Till Life Imprisonment Do You Part
Clause By Clause With Uganda's Anti-Homosexuality Bill
February 21st, 2012
Uganda’s proposed Anti-Homosexuality Bill has been re-introduced into Parliament and is currently in the hands of the Legal and Parliamentary Affairs Committee. As the Committee considers what to do with the bill, there has been considerable confusion over what would happen if the bill were to become law. Most of the attention has focused on the bill’s death penalty provision, but even if it were removed, the bill’s other seventeen clauses would still represent a barbaric regression for Uganda’s human rights record. In this series, we will examine the original text of bill’s eighteen clauses to uncover exactly what it includes in its present form.
In the bill’s memorandum which serves as a prologue, it gives as the bill’s first objective as “provid(ing) for marriage in Uganda as that contracted only between a man and a woman,” but it waits until Clause 12 before finally banning it. What’s more, it doesn’t just ban same-sex marriage, it specifies a criminal penalty for it:
12. Same sex marriage.
A person who purports to contract a marriage with another person of the same sex commits the offence of homosexuality and shall be liable on conviction to imprisonment for life.
In more than half of the states of the U.S., same-sex marriage is banned, as it is in most other parts of the world. Where it is banned, nearly every other jurisdiction is satisfied to simply make such an arrangement a legal impossibility. But it is an exceptionally rare country (is there another one?) that goes so far as turning marriage into a criminal offense, let alone one such as Uganda that carries a penalty of a lifetime in prison. And yet, that is exactly what this bill would do. Any Ugandan who presents another person of the same sex as a spouse has broken a law so severe that the individual would be cast for the rest of his or her life into a Ugandan prison.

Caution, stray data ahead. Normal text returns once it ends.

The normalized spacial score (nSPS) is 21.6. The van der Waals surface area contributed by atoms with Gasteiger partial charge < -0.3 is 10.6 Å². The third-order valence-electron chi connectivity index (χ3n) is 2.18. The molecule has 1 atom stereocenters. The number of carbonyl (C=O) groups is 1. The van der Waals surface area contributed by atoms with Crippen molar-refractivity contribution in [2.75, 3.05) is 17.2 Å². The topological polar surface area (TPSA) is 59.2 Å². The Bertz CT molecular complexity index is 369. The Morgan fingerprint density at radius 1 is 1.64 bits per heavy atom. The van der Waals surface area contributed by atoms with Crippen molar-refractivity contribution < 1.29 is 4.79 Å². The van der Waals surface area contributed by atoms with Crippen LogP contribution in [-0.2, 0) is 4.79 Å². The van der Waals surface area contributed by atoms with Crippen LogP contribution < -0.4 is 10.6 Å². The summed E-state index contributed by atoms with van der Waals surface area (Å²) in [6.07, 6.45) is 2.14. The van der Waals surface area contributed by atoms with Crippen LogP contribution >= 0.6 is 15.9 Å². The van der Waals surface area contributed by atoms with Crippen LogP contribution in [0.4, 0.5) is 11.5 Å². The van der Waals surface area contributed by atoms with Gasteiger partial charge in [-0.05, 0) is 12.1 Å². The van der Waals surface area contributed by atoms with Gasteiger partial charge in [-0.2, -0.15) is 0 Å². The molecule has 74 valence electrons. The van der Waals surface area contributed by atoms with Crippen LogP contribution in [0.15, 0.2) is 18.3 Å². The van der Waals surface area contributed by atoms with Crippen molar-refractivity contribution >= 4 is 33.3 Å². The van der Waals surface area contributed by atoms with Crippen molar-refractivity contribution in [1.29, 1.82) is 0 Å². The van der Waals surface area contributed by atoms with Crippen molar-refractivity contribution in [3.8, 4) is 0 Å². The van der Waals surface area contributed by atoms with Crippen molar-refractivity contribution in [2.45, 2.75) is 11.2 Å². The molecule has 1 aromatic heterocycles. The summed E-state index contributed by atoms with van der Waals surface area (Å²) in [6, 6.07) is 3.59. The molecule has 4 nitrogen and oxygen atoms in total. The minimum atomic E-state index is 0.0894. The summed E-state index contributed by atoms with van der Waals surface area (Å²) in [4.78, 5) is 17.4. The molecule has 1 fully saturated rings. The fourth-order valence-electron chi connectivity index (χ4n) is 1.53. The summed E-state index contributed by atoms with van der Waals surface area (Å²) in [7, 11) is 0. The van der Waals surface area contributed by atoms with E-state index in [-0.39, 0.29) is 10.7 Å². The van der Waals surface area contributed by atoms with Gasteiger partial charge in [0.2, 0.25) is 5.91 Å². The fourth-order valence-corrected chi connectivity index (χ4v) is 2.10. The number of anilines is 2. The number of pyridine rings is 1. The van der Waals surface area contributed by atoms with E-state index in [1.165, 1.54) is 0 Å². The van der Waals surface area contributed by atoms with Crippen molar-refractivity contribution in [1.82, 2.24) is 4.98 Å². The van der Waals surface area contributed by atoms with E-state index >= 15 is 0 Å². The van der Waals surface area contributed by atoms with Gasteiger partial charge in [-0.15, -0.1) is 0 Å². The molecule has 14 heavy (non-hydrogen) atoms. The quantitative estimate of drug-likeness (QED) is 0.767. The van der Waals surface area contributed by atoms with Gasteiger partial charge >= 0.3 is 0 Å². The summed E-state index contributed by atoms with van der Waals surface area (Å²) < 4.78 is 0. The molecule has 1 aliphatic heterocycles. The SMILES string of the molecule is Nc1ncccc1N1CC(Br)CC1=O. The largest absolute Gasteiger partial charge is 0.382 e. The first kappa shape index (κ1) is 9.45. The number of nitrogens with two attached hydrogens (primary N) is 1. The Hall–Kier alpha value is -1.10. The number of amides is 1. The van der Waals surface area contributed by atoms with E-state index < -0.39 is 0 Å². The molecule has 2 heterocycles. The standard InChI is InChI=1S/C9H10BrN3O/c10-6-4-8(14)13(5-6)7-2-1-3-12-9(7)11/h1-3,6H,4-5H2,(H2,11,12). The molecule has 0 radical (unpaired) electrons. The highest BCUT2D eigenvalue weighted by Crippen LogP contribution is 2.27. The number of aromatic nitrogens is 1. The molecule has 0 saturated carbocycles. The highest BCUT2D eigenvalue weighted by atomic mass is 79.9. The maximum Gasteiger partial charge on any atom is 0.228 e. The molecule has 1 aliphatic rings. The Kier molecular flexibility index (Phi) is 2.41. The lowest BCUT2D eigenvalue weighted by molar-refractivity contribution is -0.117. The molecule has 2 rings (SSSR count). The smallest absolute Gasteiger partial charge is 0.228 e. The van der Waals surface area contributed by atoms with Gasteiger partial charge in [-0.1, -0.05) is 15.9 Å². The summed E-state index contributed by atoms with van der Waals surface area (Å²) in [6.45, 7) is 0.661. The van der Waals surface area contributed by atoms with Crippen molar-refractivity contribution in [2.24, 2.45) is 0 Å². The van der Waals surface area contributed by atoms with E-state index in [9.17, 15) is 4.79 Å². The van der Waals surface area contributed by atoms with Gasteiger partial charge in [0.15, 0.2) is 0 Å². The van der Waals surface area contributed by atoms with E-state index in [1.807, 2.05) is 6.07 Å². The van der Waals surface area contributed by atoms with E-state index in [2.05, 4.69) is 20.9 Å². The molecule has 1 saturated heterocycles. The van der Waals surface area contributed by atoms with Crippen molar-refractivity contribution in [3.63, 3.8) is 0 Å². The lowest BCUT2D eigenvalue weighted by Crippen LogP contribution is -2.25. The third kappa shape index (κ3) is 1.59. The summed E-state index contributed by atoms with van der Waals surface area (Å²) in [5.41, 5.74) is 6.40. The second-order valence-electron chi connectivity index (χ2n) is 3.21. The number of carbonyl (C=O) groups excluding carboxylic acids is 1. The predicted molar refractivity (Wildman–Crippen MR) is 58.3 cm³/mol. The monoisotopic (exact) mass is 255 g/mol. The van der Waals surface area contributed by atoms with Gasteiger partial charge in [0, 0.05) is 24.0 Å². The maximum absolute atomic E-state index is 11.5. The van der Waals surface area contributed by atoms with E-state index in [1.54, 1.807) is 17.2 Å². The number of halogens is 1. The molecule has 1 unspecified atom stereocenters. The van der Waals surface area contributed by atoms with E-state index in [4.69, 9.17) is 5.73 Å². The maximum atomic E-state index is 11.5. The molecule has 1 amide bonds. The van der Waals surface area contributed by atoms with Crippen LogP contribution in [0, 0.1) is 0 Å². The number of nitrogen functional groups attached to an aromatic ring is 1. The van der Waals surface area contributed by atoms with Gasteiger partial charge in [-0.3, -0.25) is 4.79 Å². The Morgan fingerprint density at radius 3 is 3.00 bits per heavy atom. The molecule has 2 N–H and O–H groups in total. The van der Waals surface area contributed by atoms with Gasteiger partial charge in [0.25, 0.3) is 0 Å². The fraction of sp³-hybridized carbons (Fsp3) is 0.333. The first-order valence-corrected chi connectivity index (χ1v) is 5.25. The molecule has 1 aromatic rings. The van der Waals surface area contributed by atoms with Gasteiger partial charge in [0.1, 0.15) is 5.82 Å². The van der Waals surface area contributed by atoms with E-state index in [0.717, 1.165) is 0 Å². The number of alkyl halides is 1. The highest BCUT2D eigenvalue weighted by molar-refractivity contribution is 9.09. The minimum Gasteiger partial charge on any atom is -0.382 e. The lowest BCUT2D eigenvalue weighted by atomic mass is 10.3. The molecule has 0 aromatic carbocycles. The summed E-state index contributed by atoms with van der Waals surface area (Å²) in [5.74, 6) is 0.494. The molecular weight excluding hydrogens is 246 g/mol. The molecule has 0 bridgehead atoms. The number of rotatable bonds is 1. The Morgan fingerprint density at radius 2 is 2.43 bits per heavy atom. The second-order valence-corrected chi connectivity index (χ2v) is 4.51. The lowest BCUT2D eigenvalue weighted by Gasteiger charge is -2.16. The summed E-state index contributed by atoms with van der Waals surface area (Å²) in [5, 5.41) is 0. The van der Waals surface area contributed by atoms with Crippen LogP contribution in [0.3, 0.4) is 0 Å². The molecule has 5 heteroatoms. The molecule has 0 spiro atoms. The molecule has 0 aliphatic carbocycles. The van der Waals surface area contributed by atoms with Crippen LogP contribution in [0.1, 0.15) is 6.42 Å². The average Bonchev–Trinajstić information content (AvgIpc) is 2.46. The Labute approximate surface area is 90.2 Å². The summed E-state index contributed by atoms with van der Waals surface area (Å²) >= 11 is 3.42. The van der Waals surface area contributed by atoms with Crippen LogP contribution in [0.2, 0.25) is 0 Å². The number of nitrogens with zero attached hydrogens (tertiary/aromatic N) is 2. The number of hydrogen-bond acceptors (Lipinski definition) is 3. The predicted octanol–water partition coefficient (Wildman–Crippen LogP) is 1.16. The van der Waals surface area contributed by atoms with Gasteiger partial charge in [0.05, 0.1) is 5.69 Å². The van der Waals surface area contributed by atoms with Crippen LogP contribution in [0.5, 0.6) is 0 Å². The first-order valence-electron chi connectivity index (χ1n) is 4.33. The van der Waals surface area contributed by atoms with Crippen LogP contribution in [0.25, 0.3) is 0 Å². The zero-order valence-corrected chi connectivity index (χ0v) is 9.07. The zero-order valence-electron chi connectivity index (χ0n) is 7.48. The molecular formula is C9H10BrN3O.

But not only that, it would appear possible that with the clause beginning with “a person who purports to contract a marriage…” might endanger any foreign married visitor who enters Uganda, either as a business person or a tourist, who mentions his or her same-sex spouse to anyone in Uganda.
Yet with all that, Legal and Parliamentary Affairs Committee felt that the clause didn’t go far enough. They recommended the addition of a second subclause:
2) A person or institution commits an offence if that person or institution conducts a marriage ceremony between persons of the same sex and shall on conviction be liable to imprisonment to a maximum of three years for individuals or cancellation of licence for an institution.”
With this provision, a minister in a denomination or religion that recognizes same-sex marriage could be imprisoned for practicing that denomination’s religious beliefs. Both of these provisions together run counter to Uganda’s own constitution (PDF: 460KB/192 pages), which under Chapter 4, Article 29, (Page 42) includes the following:
(1) Every person shall have the right to—
…(c) freedom to practise any religion and manifest such practice which shall include the right to belong to and participate in the practices of any religious body or organisation in a manner consistent with this Constitution;
So much for religious freedom in Uganda.
Clause By Clause With Uganda’s Anti-Homosexuality Bill:
Clauses 1 and 2: Anybody Can Be Gay
Clause 3: Anyone Can Be “Liable To Suffer Death”
Clause 4: Anyone Can “Attempt to Commit Homosexuality”
Clauses 5 and 6: Anyone Can Be A Victim (And Get Out Of Jail Free If You Act Fast)
Clauses 7 and 14: Anyone Can “Aid And Abet”
Clauses 8 to 10: A Handy Menu For “Victims” To Choose From
Clauses 11, 14, 16 and 17: Nowhere To Run, Nowhere To Hide
Clause 12: Till Life Imprisonment Do You Part
Clause 13: The Silencing of the Lambs
Clause 14: The Requirement Isn’t Only To Report Gay People To Police. It’s To Report Everyone.
Clauses 15 and 19: The Establishment Clauses For The Ugandan Inquisition